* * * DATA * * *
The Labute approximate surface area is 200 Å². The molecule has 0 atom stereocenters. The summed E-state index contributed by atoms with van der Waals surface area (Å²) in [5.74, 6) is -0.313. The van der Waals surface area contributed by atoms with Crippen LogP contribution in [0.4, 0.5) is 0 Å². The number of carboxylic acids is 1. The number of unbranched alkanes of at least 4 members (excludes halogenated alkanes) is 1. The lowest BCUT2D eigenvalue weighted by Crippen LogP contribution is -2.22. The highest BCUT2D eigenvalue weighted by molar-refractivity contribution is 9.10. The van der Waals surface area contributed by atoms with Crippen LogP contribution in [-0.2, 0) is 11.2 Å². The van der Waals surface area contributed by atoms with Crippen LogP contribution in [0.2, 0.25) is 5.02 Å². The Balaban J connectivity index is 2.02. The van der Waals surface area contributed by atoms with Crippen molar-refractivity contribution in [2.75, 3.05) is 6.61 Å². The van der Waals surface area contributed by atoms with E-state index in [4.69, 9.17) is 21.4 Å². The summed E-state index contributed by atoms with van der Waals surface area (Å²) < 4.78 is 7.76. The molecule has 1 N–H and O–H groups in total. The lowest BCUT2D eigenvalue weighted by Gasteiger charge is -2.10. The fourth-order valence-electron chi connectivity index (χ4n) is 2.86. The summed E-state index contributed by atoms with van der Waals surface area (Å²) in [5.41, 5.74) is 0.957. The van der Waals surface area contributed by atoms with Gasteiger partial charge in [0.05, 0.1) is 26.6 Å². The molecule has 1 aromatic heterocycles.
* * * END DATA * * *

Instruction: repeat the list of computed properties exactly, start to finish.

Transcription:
The Labute approximate surface area is 200 Å². The molecule has 0 atom stereocenters. The summed E-state index contributed by atoms with van der Waals surface area (Å²) in [5.74, 6) is -0.313. The van der Waals surface area contributed by atoms with Crippen LogP contribution in [0.4, 0.5) is 0 Å². The number of carboxylic acids is 1. The number of unbranched alkanes of at least 4 members (excludes halogenated alkanes) is 1. The lowest BCUT2D eigenvalue weighted by Crippen LogP contribution is -2.22. The highest BCUT2D eigenvalue weighted by molar-refractivity contribution is 9.10. The van der Waals surface area contributed by atoms with Crippen LogP contribution in [-0.2, 0) is 11.2 Å². The van der Waals surface area contributed by atoms with Crippen LogP contribution in [0.2, 0.25) is 5.02 Å². The Balaban J connectivity index is 2.02. The van der Waals surface area contributed by atoms with Crippen molar-refractivity contribution in [2.75, 3.05) is 6.61 Å². The van der Waals surface area contributed by atoms with E-state index in [4.69, 9.17) is 21.4 Å². The summed E-state index contributed by atoms with van der Waals surface area (Å²) < 4.78 is 7.76. The molecule has 1 N–H and O–H groups in total. The lowest BCUT2D eigenvalue weighted by Gasteiger charge is -2.10. The fourth-order valence-electron chi connectivity index (χ4n) is 2.86. The summed E-state index contributed by atoms with van der Waals surface area (Å²) in [5.41, 5.74) is 0.957. The van der Waals surface area contributed by atoms with Gasteiger partial charge in [0.05, 0.1) is 26.6 Å². The molecule has 1 aromatic heterocycles.